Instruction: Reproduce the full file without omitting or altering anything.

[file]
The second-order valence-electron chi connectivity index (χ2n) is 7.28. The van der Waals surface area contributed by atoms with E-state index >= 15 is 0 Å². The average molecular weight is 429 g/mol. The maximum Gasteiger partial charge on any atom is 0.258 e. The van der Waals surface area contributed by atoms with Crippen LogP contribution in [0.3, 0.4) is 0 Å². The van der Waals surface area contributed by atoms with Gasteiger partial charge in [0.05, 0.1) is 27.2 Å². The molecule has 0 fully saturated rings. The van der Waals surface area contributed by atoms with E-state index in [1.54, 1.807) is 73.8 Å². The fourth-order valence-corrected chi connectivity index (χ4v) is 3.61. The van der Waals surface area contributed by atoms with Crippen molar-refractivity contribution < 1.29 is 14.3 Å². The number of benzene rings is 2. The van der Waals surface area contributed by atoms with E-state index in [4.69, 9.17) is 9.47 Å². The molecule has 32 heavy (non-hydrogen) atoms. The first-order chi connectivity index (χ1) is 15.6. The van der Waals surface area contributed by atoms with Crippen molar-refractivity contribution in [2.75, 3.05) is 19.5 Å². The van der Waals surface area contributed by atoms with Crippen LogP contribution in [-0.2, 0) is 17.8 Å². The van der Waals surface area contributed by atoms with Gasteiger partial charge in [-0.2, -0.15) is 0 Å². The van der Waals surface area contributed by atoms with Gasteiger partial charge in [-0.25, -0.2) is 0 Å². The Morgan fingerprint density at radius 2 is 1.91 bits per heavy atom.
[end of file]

The second-order valence-electron chi connectivity index (χ2n) is 7.28. The van der Waals surface area contributed by atoms with E-state index >= 15 is 0 Å². The average molecular weight is 429 g/mol. The maximum Gasteiger partial charge on any atom is 0.258 e. The van der Waals surface area contributed by atoms with Crippen LogP contribution in [0.3, 0.4) is 0 Å². The van der Waals surface area contributed by atoms with Gasteiger partial charge in [0.05, 0.1) is 27.2 Å². The molecule has 0 fully saturated rings. The van der Waals surface area contributed by atoms with E-state index in [1.54, 1.807) is 73.8 Å². The fourth-order valence-corrected chi connectivity index (χ4v) is 3.61. The van der Waals surface area contributed by atoms with Crippen molar-refractivity contribution < 1.29 is 14.3 Å². The number of benzene rings is 2. The van der Waals surface area contributed by atoms with E-state index in [4.69, 9.17) is 9.47 Å². The molecule has 32 heavy (non-hydrogen) atoms. The first-order chi connectivity index (χ1) is 15.6. The van der Waals surface area contributed by atoms with Crippen molar-refractivity contribution in [2.75, 3.05) is 19.5 Å². The van der Waals surface area contributed by atoms with Crippen LogP contribution in [-0.2, 0) is 17.8 Å². The van der Waals surface area contributed by atoms with Gasteiger partial charge in [-0.2, -0.15) is 0 Å². The van der Waals surface area contributed by atoms with Gasteiger partial charge in [-0.25, -0.2) is 0 Å². The Morgan fingerprint density at radius 2 is 1.91 bits per heavy atom.